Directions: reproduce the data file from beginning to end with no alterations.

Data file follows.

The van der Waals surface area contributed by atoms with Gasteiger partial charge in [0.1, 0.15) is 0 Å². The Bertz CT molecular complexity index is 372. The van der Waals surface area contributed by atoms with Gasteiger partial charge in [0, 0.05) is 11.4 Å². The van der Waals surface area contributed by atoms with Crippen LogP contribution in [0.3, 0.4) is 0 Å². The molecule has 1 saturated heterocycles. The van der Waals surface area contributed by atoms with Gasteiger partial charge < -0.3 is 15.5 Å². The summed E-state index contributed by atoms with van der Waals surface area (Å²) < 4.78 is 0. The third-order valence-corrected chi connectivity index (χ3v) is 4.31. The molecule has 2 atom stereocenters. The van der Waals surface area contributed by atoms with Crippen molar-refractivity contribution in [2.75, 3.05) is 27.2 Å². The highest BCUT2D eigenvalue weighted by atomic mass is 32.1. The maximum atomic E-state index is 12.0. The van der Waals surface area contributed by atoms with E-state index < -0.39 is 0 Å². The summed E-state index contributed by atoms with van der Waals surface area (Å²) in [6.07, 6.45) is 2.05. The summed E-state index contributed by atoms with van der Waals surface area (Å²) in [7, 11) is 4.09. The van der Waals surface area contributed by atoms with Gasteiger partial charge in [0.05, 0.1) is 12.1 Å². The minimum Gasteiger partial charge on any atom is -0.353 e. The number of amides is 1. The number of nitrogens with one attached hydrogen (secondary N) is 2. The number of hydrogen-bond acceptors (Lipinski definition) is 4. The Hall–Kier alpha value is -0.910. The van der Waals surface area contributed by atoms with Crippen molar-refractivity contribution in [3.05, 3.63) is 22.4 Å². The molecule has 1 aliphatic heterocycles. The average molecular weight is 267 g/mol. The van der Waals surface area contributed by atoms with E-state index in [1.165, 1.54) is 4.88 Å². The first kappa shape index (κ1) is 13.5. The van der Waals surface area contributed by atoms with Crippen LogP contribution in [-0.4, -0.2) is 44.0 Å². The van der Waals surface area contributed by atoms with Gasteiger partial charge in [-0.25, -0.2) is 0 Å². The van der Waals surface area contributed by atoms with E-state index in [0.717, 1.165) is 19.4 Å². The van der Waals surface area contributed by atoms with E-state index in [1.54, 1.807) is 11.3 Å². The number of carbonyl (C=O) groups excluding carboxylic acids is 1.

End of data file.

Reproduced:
The van der Waals surface area contributed by atoms with Gasteiger partial charge in [0.1, 0.15) is 0 Å². The Bertz CT molecular complexity index is 372. The van der Waals surface area contributed by atoms with Gasteiger partial charge in [0, 0.05) is 11.4 Å². The van der Waals surface area contributed by atoms with Crippen LogP contribution in [0.3, 0.4) is 0 Å². The molecule has 1 saturated heterocycles. The van der Waals surface area contributed by atoms with Gasteiger partial charge < -0.3 is 15.5 Å². The summed E-state index contributed by atoms with van der Waals surface area (Å²) < 4.78 is 0. The third-order valence-corrected chi connectivity index (χ3v) is 4.31. The molecule has 2 atom stereocenters. The van der Waals surface area contributed by atoms with Crippen molar-refractivity contribution in [2.75, 3.05) is 27.2 Å². The highest BCUT2D eigenvalue weighted by atomic mass is 32.1. The maximum atomic E-state index is 12.0. The van der Waals surface area contributed by atoms with E-state index < -0.39 is 0 Å². The summed E-state index contributed by atoms with van der Waals surface area (Å²) in [6.07, 6.45) is 2.05. The summed E-state index contributed by atoms with van der Waals surface area (Å²) in [7, 11) is 4.09. The van der Waals surface area contributed by atoms with Gasteiger partial charge in [0.05, 0.1) is 12.1 Å². The minimum Gasteiger partial charge on any atom is -0.353 e. The number of amides is 1. The number of nitrogens with one attached hydrogen (secondary N) is 2. The number of hydrogen-bond acceptors (Lipinski definition) is 4. The Hall–Kier alpha value is -0.910. The van der Waals surface area contributed by atoms with Crippen molar-refractivity contribution in [3.05, 3.63) is 22.4 Å². The molecule has 1 aliphatic heterocycles. The average molecular weight is 267 g/mol. The van der Waals surface area contributed by atoms with E-state index in [1.165, 1.54) is 4.88 Å². The first kappa shape index (κ1) is 13.5. The van der Waals surface area contributed by atoms with Crippen LogP contribution in [-0.4, -0.2) is 44.0 Å². The van der Waals surface area contributed by atoms with Gasteiger partial charge in [-0.25, -0.2) is 0 Å². The van der Waals surface area contributed by atoms with E-state index in [0.717, 1.165) is 19.4 Å². The van der Waals surface area contributed by atoms with E-state index in [1.54, 1.807) is 11.3 Å². The number of carbonyl (C=O) groups excluding carboxylic acids is 1.